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A Potash Corp. of Saskatchewan warehouse. Argentina’s hopes of becoming a potash power were dimmed Tuesday with the announcement Vale SA is suspending its Rio Colorado project in Mendoza province.

Potash somehow lacks the romance of mining for gold or scouring for oil, but don't underestimate the impact on the economy.

Indeed, economists today began trying to calculate the hit that the economy, Saskatchewan's in particular, will take from the collapse of a Russian cartel and the fallout on the Canadian industry.

Until Tuesday, two cartels controlled the market for potash, a key ingredient in fertilizer, one in North America and the other in Russia.

The major Russian player, Uralkali, announced today that it was pulling the plug on its export partnership, deciding to go it alone and accusing its partner of operating outside of their deal. The suggestion is that Uralkali wants to juice demand via lower prices.

That had an immediate, and wild, impact on the companies that make up the North American export group known as Canpotex, which includes Potash Corp. of Saskatchewan, The Mosaic Co. and Agrium Inc.

Shares of those companies plunged on projections that potash prices could tumble by about $100 (U.S.) a tonne without the pricing power of two cartels.

This is big for Saskatchewan, where potash mining represents about 2 per cent of the provincial economy. For the Canadian economy as a whole, it accounts for just 0.1 per cent. Potash exports last year represented 1.3 per cent of Canada's total exports.

"This is not small for any single commodity, though it compares to a larger share for natural gas of 2.3 per cent and a crude oil share of 16.4 per cent," said assistant chief economist Paul Ferley of Royal Bank of Canada.

"If we assume that 90 per cent of those exports come from Saskatchewan, it would account for a more significant 17 per cent of that province's overall nominal merchandise exports."

The collapse of the Russian cartel and the subsequent projections for potash prices will hit Saskatchewan via reduced mining and construction, Mr. Ferley said.

"For the year as a whole, our forecast had assumed that the non-metallic mineral mining and quarrying component, which largely reflects potash production, would rise 13 per cent in 2013," he said of the provincial economy.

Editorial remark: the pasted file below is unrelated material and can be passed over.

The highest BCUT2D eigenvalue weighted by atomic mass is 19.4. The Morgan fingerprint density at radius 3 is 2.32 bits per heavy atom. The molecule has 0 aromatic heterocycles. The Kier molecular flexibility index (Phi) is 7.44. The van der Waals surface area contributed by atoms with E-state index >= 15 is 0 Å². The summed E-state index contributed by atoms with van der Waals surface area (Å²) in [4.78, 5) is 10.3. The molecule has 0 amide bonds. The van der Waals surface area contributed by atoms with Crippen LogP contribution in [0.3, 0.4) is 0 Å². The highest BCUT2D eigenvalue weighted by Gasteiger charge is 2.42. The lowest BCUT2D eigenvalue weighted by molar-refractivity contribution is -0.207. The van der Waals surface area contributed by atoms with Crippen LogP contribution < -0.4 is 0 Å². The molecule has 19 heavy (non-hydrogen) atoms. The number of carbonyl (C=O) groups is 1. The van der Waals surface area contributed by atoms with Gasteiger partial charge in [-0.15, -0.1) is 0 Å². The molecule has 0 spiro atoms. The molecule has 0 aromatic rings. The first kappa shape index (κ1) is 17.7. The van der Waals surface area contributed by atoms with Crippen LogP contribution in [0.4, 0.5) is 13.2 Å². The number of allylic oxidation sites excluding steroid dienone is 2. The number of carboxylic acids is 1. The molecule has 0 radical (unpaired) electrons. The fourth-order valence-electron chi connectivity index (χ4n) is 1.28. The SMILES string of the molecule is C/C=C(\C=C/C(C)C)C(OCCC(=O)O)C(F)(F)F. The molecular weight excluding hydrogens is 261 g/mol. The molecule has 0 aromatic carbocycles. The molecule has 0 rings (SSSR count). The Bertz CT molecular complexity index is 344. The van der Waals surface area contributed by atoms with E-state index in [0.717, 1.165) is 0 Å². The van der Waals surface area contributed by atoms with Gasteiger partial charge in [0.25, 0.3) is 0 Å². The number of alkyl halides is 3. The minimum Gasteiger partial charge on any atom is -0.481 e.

"If we were to assume double-digit declines in potash production for the remainder of this year resulting in this mining component showing no growth for the whole year, it would reduce Saskatchewan GDP by 1 percentage point," Mr. Ferley said in his report, noting RBC's forecast for economic growth in the province had been 2.9 per cent for 2013.

Lower-than-expected construction could shave a further 0.5 of a percentage point from growth, so the "combined hit to mining and construction has the potential to halve growth in Saskatchewan this year, though firmer estimates will await indications of how the industry responds both in Canada and globally."

It could also help erode the Canadian dollar, Mr. Ferley said.

Chief economist Avery Shenfeld of CIBC World Markets agreed that what happened Tuesday could, in the end, cut potash volumes by 25 per cent, or even closer to 40 per cent, in the third quarter of the year as potential buyers sit on their hands in anticipation of plunging prices.

That, he said, could eat into Canada's economic growth by about 0.1 per cent, or 0.4 per cent at an annual rate.

"These are 'back of the envelope' type figures, but give a sense that potash volume swings can indeed have a meaningful, if not massive, impact on Canadian quarterly GDP data, as they did in the latter half of 2012," Mr. Shenfeld said.

Canadian potash exports have averaged almost $459-million (Canadian) a month over the past 12 months, BMO Nesbitt Burns notes, with sales to China, India and Malaysia up by more than 40 per cent in the first five months of this year.

Sales to Canada's biggest markets, the United States and Brazil, also rose sharply, said BMO economist Christy Chen, and, but for the latest developments, overall exports could well have topped their peak of two years ago.

A spokeswoman for Saskatchewan Premier Brad Wall told The Canadian Press it's too early to determine the impact.

"We will be monitoring these developments closely and speaking with Saskatchewan potash producers to gain a better understanding of the potential impact," she told the news agency.

"We will also be evaluating the potential impact on potash revenues, which will be reflected in the first quarter financial report when it is released in August."